We are a software-as-a-service (SaaS), so you have no capital investment, just a low monthly fee. HealthQRS can provide this to you for as low as $500 per month and we can have you price-transparency compliant, and not only that, your facilities will be much more attractive to consumers than your competition who is publishing charge master prices.

We also have a smartphone application that consumers can use to shop, see actual costs, schedule and pay for services with a few finger taps. Our solution is simple to use. We invite you to see for yourself with this 2-minute video of the HealthQRS price transparency tool. Click on this link, then you’ll be instructed to download and watch: https://s3.amazonaws.com/hqrs.media/_misc/Screen+Recording+2018-11-29+at+17.30.45.mov

HealthQRS has over 15 years of experience developing healthcare retail experiences for people and our founders have over 50 combined years of e-commerce experience. We also invite you to watch our user-friendly app video that you can use to win consumers as well as our point-of-service solution video that may interest you. You can also check out our E-Commerce Medical Marketplace Flyer for more information. Contact us right now to schedule a personalized demo and be compliant by January 1.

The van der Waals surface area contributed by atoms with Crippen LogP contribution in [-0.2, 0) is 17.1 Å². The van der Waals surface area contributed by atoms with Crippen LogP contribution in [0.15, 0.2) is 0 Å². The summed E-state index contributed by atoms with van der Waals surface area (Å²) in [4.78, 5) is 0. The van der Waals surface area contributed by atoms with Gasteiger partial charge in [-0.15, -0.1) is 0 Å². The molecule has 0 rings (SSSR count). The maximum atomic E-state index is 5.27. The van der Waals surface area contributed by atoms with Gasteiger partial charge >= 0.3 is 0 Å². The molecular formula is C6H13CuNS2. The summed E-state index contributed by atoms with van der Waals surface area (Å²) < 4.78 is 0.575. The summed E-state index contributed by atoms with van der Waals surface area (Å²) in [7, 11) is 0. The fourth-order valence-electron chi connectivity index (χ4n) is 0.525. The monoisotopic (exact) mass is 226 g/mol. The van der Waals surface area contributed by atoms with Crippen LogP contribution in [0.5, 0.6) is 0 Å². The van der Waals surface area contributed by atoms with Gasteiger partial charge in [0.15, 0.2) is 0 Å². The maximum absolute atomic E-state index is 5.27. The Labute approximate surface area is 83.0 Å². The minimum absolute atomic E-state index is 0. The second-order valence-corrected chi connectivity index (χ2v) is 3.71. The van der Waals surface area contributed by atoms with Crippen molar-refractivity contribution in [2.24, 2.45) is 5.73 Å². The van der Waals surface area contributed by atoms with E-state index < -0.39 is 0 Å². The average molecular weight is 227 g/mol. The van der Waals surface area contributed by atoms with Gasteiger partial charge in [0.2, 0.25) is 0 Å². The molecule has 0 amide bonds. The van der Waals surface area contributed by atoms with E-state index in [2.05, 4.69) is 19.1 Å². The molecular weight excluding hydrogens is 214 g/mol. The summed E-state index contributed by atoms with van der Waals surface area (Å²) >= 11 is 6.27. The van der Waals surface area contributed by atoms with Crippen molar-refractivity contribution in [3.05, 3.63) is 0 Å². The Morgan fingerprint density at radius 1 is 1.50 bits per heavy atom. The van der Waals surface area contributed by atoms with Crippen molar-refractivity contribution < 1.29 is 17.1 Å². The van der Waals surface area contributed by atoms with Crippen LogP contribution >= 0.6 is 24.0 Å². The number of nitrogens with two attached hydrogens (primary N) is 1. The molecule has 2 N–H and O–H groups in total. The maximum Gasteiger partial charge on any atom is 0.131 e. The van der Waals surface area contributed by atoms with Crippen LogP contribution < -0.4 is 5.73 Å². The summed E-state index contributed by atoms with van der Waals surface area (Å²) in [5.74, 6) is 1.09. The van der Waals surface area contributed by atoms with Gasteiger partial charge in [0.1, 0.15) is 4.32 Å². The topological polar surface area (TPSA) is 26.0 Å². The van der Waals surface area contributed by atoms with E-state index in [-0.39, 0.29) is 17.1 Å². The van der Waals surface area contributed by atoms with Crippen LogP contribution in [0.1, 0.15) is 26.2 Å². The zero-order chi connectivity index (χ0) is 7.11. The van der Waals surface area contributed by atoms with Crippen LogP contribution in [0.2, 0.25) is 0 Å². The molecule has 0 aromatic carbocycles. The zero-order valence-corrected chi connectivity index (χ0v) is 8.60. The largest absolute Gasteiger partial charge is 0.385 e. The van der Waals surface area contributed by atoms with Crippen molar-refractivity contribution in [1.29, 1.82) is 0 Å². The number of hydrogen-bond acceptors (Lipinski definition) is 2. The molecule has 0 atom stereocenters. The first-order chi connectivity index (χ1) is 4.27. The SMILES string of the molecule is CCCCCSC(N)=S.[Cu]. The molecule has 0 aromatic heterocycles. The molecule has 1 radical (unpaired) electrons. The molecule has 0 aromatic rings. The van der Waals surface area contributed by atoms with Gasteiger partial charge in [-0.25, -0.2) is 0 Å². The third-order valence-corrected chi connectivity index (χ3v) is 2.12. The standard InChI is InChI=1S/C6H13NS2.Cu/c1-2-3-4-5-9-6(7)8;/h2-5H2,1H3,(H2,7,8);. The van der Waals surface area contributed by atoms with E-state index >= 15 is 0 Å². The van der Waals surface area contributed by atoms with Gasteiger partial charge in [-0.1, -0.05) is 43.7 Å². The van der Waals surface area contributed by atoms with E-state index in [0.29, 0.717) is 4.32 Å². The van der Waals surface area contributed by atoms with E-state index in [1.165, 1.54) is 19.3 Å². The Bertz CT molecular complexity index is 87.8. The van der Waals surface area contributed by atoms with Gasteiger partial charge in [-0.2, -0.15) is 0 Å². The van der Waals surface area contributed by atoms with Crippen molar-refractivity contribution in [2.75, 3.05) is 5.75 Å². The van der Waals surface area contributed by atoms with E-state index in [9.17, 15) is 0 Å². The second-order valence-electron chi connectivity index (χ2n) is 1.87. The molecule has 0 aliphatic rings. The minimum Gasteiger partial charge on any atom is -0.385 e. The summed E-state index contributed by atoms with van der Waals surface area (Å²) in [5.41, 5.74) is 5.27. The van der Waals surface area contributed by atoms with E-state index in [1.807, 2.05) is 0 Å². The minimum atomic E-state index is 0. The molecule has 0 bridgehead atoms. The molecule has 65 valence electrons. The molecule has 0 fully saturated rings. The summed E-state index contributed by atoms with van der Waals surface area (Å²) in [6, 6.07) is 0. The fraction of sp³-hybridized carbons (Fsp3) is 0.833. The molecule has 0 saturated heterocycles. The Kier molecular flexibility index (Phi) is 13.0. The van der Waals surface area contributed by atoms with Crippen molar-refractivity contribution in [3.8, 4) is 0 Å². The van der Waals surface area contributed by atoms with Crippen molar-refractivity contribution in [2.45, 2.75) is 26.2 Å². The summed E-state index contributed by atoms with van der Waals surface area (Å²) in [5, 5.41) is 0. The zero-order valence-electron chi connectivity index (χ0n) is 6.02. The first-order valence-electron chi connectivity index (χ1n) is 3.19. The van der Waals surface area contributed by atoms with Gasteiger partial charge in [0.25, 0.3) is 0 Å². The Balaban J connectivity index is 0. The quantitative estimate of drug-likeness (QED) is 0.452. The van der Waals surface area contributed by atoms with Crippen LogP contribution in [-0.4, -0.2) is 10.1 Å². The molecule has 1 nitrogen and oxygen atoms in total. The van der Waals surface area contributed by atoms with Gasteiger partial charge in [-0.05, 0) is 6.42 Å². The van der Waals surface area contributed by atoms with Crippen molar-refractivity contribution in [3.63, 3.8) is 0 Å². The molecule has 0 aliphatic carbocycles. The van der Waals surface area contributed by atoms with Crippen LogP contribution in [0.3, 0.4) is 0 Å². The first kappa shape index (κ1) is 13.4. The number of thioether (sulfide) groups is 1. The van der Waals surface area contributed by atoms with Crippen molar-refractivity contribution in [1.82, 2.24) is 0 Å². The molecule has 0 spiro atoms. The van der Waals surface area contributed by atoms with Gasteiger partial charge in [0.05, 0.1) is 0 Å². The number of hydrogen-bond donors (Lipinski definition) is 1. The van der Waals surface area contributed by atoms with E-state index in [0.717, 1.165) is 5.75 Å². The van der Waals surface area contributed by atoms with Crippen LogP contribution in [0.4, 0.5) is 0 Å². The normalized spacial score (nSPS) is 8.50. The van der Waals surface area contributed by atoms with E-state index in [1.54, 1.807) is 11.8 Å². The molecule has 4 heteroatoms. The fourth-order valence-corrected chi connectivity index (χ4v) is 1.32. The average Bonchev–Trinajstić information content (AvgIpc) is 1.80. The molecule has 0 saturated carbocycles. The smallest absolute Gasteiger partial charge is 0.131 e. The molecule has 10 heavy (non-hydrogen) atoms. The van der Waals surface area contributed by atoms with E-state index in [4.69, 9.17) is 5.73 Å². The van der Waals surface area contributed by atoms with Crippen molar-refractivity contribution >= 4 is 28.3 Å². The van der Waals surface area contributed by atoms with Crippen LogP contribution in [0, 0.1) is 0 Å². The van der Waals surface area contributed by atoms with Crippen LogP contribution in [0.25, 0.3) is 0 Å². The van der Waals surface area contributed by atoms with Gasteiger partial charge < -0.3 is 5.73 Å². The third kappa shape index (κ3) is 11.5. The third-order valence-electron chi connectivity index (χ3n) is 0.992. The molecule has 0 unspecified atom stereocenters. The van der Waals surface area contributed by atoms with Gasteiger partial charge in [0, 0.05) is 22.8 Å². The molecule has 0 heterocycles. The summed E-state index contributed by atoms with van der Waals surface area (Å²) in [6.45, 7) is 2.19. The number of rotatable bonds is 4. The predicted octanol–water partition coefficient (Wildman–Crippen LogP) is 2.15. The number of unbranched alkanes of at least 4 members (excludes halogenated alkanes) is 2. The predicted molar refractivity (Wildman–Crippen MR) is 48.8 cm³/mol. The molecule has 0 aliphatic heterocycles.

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[1] Alex Bozarjian, “Hospitals must post prices online starting Jan. 1,” WSAV, Jan 2, 2019, https://www.wsav.com/news/local-news/hospitals-must-post-prices-online-starting-jan-1/1684066834

[2] Gilbert Corsey, “Patients confused as Louisville-area hospitals post inflated prices online,” WDRB, Jan 4, 2019, https://www.wdrb.com/news/patients-confused-as-louisville-area-hospitals-post-inflated-prices-online/article_6097985a-0f98-11e9-b586-8bc972461ab8.html

[3] Madison O’Brien, “New price transparency in hospitals seems not so transparent with patients,” WANDTV, Jan. 2, 2019, https://www.wandtv.com/news/new-price-transparency-in-hospitals-seems-not-so-transparent-with/article_5dd6203a-0ee1-11e9-8e61-ef13930779f1.html

[4] Edward Burch, “New law requires hospitals to show procedure prices online” WSMV, Jan 2, 2019, https://www.wsmv.com/news/new-law-requires-hospitals-to-show-procedure-prices-online/article_2d8115c0-0ec8-11e9-9692-ebb468023b4a.html